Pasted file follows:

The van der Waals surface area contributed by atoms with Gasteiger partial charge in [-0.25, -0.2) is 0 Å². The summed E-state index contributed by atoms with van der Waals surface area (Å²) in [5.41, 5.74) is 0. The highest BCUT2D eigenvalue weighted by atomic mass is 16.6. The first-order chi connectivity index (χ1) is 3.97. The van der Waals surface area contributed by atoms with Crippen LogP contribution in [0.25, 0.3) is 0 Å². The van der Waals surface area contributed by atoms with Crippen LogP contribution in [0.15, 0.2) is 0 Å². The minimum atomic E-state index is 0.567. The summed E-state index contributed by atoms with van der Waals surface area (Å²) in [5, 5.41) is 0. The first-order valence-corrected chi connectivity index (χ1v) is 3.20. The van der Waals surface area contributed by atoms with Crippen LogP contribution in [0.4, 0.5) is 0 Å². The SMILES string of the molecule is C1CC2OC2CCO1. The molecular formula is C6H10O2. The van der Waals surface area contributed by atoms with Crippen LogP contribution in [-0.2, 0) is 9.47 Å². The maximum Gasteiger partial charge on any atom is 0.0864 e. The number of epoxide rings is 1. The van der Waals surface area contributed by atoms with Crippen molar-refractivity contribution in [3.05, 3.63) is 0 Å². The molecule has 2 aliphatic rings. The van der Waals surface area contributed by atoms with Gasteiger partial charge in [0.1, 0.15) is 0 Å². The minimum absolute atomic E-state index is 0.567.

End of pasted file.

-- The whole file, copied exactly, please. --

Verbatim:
The van der Waals surface area contributed by atoms with Gasteiger partial charge in [-0.25, -0.2) is 0 Å². The summed E-state index contributed by atoms with van der Waals surface area (Å²) in [5.41, 5.74) is 0. The highest BCUT2D eigenvalue weighted by atomic mass is 16.6. The first-order chi connectivity index (χ1) is 3.97. The van der Waals surface area contributed by atoms with Crippen LogP contribution in [0.25, 0.3) is 0 Å². The van der Waals surface area contributed by atoms with Crippen LogP contribution in [0.15, 0.2) is 0 Å². The minimum atomic E-state index is 0.567. The summed E-state index contributed by atoms with van der Waals surface area (Å²) in [5, 5.41) is 0. The first-order valence-corrected chi connectivity index (χ1v) is 3.20. The van der Waals surface area contributed by atoms with Crippen LogP contribution in [0.4, 0.5) is 0 Å². The SMILES string of the molecule is C1CC2OC2CCO1. The molecular formula is C6H10O2. The van der Waals surface area contributed by atoms with Crippen LogP contribution in [-0.2, 0) is 9.47 Å². The maximum Gasteiger partial charge on any atom is 0.0864 e. The number of epoxide rings is 1. The van der Waals surface area contributed by atoms with Crippen molar-refractivity contribution in [3.05, 3.63) is 0 Å². The molecule has 2 aliphatic rings. The van der Waals surface area contributed by atoms with Gasteiger partial charge in [0.1, 0.15) is 0 Å². The minimum absolute atomic E-state index is 0.567.